> - Any entity (miner), with both preimages "A" and "B", timeout T

I'm not these are safe if your counterparty is a miner.  Imagine Bob
offers Alice a MAD-HTLC.  Alice knows the payment preimage ("preimage
A").  Bob knows the bond preimage ("preimage B") and he's the one making
the payment and offering the bond.

After receiving the HTLC, Alice takes no action on it, so the timelock
expires.  Bob publicly broadcasts the refund transaction with the bond
preimage.  Unbeknownst to Bob, Alice is actually a miner and she uses her
pre-existing knowledge of the payment preimage plus her received
knowledge of the bond preimage to privately attempt mining a transaction
that pays her both the payment ("deposit") and the bond ("collateral").

Assuming Alice is a non-majority miner, she isn't guaranteed to
succeed---her chance of success depends on her percentage of the network
hashrate and how much fee Bob paid to incentivize other miners to
confirm his refund transaction quickly.  However, as long as Alice has a
non-trivial amount of hashrate, she will succeed some percentage of the
time in executing this type of attack.  Any of her theft attempts that
fail will leave no public trace, perhaps lulling users into a false
sense of security.


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Re: [bitcoin-dev] MAD-HTLC

2020-06-28 Thread David A. Harding via bitcoin-dev
On Tue, Jun 23, 2020 at 09:41:56AM +0300, Stanga via bitcoin-dev wrote:
> Hi all,
> We'd like to bring to your attention our recent result concerning HTLC.
> Here are the technical report and a short post outlining the main points:
> * https://arxiv.org/abs/2006.12031
> * https://ittayeyal.github.io/2020-06-22-mad-htlc

Thank you for your interesting research!  Further quotes are from your

>  Myopic Miners: This bribery attack relies on all miners
> being rational, hence considering their utility at game conclu-
> sion instead of myopically optimizing for the next block. If
> a portion of the miners are myopic and any of them gets to
> create a block during the first T − 1 rounds, that miner would
> include Alice’s transaction and Bob’s bribery attempt would
> have failed.
>In such scenarios the attack succeeds only with a certain
> probability – only if a myopic miner does not create a block
> in the first T − 1 rounds. The success probability therefore
> decreases exponentially in T . Hence, to incentivize miners
> to support the attack, Bob has to increase his offered bribe
> exponentially in T .

This is a good abstract description, but I think it might be useful for
readers of this list who are wondering about the impact of this attack
to put it in concrete terms.  I'm bad at statistics, but I think the
probability of bribery failing (even if Bob offers a bribe with an
appropriately high feerate) is 1-exp(-b*h) where `b` is the number of
blocks until timeout and `h` is a percentage of the hashrate controlled
by so-called myopic miners.  Given that, here's a table of attack
failure probabilities:

 "Myopic" hashrate
 B  1%  10% 33% 50%
 l   +-
 o  6|  5.82%   45.12%  86.19%  95.02%
 c  36   |  30.23%  97.27%  100.00% 100.00%
 k  144  |  76.31%  100.00% 100.00% 100.00%
 s  288  |  94.39%  100.00% 100.00% 100.00%

So, if I understand correctly, even a small amount of "myopic" hashrate
and long timeouts---or modest amounts of hashrate and short
timeouts---makes this attack unlikely to succeed (and, even in the cases
where it does succeed, Bob will have to offer a very large bribe to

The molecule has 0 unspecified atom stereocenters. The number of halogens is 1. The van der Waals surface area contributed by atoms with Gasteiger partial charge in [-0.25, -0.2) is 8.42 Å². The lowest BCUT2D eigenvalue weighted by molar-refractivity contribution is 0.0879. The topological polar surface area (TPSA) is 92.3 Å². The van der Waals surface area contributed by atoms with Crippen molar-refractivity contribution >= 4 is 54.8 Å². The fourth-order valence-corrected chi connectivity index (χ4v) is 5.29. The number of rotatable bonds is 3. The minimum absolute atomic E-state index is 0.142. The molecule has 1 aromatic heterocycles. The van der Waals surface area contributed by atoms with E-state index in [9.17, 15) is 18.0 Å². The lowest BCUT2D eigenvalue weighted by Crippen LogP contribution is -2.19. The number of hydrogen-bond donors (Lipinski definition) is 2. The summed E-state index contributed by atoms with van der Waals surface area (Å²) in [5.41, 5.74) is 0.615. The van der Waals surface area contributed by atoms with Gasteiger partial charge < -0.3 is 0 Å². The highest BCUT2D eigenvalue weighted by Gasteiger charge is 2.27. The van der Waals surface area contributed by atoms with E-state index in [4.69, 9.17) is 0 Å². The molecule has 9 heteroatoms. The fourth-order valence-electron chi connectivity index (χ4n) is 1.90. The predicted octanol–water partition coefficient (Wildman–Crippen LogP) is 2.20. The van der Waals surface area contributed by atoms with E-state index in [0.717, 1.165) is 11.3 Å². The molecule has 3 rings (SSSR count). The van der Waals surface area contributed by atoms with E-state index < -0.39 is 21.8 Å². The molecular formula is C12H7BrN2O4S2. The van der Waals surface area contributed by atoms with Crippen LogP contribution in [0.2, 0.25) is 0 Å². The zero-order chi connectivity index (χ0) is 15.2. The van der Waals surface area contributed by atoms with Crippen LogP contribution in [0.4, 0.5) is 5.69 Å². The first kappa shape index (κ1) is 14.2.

compensate "rational" miners for their high chance of losing out on
gaining any transaction fees).

Additionally, I think there's the problem of measuring the distribution
of "myopic" hashrate versus "rational" hashrate.  "Rational" miners need
to do this in order to ensure they only accept Bob's timelocked bribe if
it pays a sufficiently high fee.  However, different miners who try to
track what bribes were relayed versus what transactions got mined may
come to different conclusions about the relative hashrate of "myopic"
miners, leading some of them to require higher bribes, which may lead
those those who estimated a lower relative hash rate to assume the rate
of "myopic" mining in increasing, producing a feedback loop that makes
other miners think the rate of "myopic" miners is increasing.  (And that
assumes none of the miners is deliberately juking the stats to mislead
its competitors into leaving money on the table.)

By comparison, "myopic" miners don't need to know anything special about
the past.  They can just take the UTXO set, block height, difficulty
target, and last header hash and mine whatever available transactions
will give them the greatest next-block revenue.

In conclusion, I think: 

1. Given that all known Bitcoin miners today are "myopic", there's no
   short-term issue (to be clear, you didn't claim there was).

2. A very large percentage of the hashrate would have to implement
   "rational" mining for the attack to become particularly effective.
   Hopefully, we'd learn about this as it was happening and could adapt
   before it became an issue.

3. So-called rational mining is probably a lot harder to implement
   effectively than just 150 loc in Python; it probably requires a lot
   more careful incentive analysis than just looking at HTLCs.[1]

4. Although I can't offer a proof, my intuition says that "myopic"
   mining is probably very close to optimal in the current subsidy-fee
   regime.  Optimizing transaction selection only for the next block has
   already proven to be quite challenging to both software and protocol
   developers[2] so I can't imagine how much work it would take to build
   something that effectively optimizes for an unbounded future.  In
   short, I think so-called myopic mining might actually be the most
   rational mining we're capable of.

Nevertheless, I think your results are interesting and that MAD-HTLC is
a useful tool that might be particularly desirable in contracts that
involve especially high value or especially short timeouts (perhaps
asset swaps or payment channels used by traders?).  Thank you again for


[1] For example, your paper says "[...] the bribing cost required to
attack HTLC is independent in T, meaning that